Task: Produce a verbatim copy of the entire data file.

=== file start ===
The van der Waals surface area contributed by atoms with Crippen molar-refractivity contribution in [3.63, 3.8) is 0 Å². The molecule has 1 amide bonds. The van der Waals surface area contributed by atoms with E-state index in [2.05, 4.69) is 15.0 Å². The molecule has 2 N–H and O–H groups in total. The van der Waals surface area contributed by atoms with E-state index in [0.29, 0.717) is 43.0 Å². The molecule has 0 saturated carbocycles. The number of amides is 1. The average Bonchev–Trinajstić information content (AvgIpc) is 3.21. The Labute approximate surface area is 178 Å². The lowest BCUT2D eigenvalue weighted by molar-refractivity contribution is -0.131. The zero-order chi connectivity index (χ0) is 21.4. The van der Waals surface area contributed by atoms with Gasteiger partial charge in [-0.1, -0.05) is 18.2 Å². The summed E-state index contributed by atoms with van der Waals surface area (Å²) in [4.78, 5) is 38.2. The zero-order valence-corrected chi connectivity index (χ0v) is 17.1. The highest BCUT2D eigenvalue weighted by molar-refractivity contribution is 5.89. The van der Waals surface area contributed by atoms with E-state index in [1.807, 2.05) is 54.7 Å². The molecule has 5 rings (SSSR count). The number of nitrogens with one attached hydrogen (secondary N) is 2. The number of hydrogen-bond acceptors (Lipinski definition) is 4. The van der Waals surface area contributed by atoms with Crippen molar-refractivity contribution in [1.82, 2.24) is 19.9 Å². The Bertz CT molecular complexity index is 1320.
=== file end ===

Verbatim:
The van der Waals surface area contributed by atoms with Crippen molar-refractivity contribution in [3.63, 3.8) is 0 Å². The molecule has 1 amide bonds. The van der Waals surface area contributed by atoms with E-state index in [2.05, 4.69) is 15.0 Å². The molecule has 2 N–H and O–H groups in total. The van der Waals surface area contributed by atoms with E-state index in [0.29, 0.717) is 43.0 Å². The molecule has 0 saturated carbocycles. The number of amides is 1. The average Bonchev–Trinajstić information content (AvgIpc) is 3.21. The Labute approximate surface area is 178 Å². The lowest BCUT2D eigenvalue weighted by molar-refractivity contribution is -0.131. The zero-order chi connectivity index (χ0) is 21.4. The van der Waals surface area contributed by atoms with Gasteiger partial charge in [-0.1, -0.05) is 18.2 Å². The summed E-state index contributed by atoms with van der Waals surface area (Å²) in [4.78, 5) is 38.2. The zero-order valence-corrected chi connectivity index (χ0v) is 17.1. The highest BCUT2D eigenvalue weighted by molar-refractivity contribution is 5.89. The van der Waals surface area contributed by atoms with E-state index in [1.807, 2.05) is 54.7 Å². The molecule has 5 rings (SSSR count). The number of nitrogens with one attached hydrogen (secondary N) is 2. The number of hydrogen-bond acceptors (Lipinski definition) is 4. The van der Waals surface area contributed by atoms with Crippen molar-refractivity contribution in [1.82, 2.24) is 19.9 Å². The Bertz CT molecular complexity index is 1320.